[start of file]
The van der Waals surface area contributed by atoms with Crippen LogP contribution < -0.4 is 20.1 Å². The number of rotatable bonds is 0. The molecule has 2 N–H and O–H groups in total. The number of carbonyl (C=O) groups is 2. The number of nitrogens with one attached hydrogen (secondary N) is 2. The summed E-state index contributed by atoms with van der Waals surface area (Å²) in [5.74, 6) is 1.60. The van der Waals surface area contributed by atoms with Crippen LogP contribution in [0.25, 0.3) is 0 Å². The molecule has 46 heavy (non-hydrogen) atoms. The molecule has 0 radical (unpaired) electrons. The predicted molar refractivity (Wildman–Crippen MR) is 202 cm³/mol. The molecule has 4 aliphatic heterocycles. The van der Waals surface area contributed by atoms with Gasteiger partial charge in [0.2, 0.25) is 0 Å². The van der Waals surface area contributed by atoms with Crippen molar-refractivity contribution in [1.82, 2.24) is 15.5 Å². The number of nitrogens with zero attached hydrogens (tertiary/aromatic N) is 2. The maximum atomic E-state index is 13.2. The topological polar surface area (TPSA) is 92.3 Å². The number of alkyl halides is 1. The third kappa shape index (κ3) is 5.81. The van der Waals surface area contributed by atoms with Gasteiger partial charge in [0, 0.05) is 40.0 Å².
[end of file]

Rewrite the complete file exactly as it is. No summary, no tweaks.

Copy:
The van der Waals surface area contributed by atoms with Crippen LogP contribution < -0.4 is 20.1 Å². The number of rotatable bonds is 0. The molecule has 2 N–H and O–H groups in total. The number of carbonyl (C=O) groups is 2. The number of nitrogens with one attached hydrogen (secondary N) is 2. The summed E-state index contributed by atoms with van der Waals surface area (Å²) in [5.74, 6) is 1.60. The van der Waals surface area contributed by atoms with Crippen LogP contribution in [0.25, 0.3) is 0 Å². The molecule has 46 heavy (non-hydrogen) atoms. The molecule has 0 radical (unpaired) electrons. The predicted molar refractivity (Wildman–Crippen MR) is 202 cm³/mol. The molecule has 4 aliphatic heterocycles. The van der Waals surface area contributed by atoms with Gasteiger partial charge in [0.2, 0.25) is 0 Å². The van der Waals surface area contributed by atoms with Crippen molar-refractivity contribution in [1.82, 2.24) is 15.5 Å². The number of nitrogens with zero attached hydrogens (tertiary/aromatic N) is 2. The maximum atomic E-state index is 13.2. The topological polar surface area (TPSA) is 92.3 Å². The number of alkyl halides is 1. The third kappa shape index (κ3) is 5.81. The van der Waals surface area contributed by atoms with Gasteiger partial charge in [0, 0.05) is 40.0 Å².